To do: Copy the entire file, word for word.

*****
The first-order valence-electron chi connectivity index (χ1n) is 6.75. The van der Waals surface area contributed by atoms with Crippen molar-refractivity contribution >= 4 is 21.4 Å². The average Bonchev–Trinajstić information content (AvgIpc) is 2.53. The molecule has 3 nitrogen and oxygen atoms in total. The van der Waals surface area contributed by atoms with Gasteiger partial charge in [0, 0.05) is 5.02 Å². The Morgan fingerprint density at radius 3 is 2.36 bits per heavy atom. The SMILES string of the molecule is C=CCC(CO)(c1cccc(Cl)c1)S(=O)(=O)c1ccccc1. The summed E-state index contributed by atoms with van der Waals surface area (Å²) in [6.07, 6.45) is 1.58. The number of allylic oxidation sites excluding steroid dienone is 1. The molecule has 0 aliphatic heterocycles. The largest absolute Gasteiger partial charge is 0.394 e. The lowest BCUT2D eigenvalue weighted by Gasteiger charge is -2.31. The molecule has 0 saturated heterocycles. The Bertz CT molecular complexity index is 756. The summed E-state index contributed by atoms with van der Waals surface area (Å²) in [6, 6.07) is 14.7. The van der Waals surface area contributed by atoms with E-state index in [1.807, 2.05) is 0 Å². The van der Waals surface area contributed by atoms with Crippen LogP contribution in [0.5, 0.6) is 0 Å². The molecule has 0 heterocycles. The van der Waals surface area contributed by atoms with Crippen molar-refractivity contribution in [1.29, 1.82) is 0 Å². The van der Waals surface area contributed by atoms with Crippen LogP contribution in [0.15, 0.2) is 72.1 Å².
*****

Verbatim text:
The first-order valence-electron chi connectivity index (χ1n) is 6.75. The van der Waals surface area contributed by atoms with Crippen molar-refractivity contribution >= 4 is 21.4 Å². The average Bonchev–Trinajstić information content (AvgIpc) is 2.53. The molecule has 3 nitrogen and oxygen atoms in total. The van der Waals surface area contributed by atoms with Gasteiger partial charge in [0, 0.05) is 5.02 Å². The Morgan fingerprint density at radius 3 is 2.36 bits per heavy atom. The SMILES string of the molecule is C=CCC(CO)(c1cccc(Cl)c1)S(=O)(=O)c1ccccc1. The summed E-state index contributed by atoms with van der Waals surface area (Å²) in [6.07, 6.45) is 1.58. The number of allylic oxidation sites excluding steroid dienone is 1. The molecule has 0 aliphatic heterocycles. The largest absolute Gasteiger partial charge is 0.394 e. The lowest BCUT2D eigenvalue weighted by Gasteiger charge is -2.31. The molecule has 0 saturated heterocycles. The Bertz CT molecular complexity index is 756. The summed E-state index contributed by atoms with van der Waals surface area (Å²) in [6, 6.07) is 14.7. The van der Waals surface area contributed by atoms with E-state index in [1.807, 2.05) is 0 Å². The van der Waals surface area contributed by atoms with Crippen LogP contribution in [0.5, 0.6) is 0 Å². The molecule has 0 heterocycles. The van der Waals surface area contributed by atoms with Crippen molar-refractivity contribution in [1.29, 1.82) is 0 Å². The van der Waals surface area contributed by atoms with Crippen LogP contribution in [0.15, 0.2) is 72.1 Å².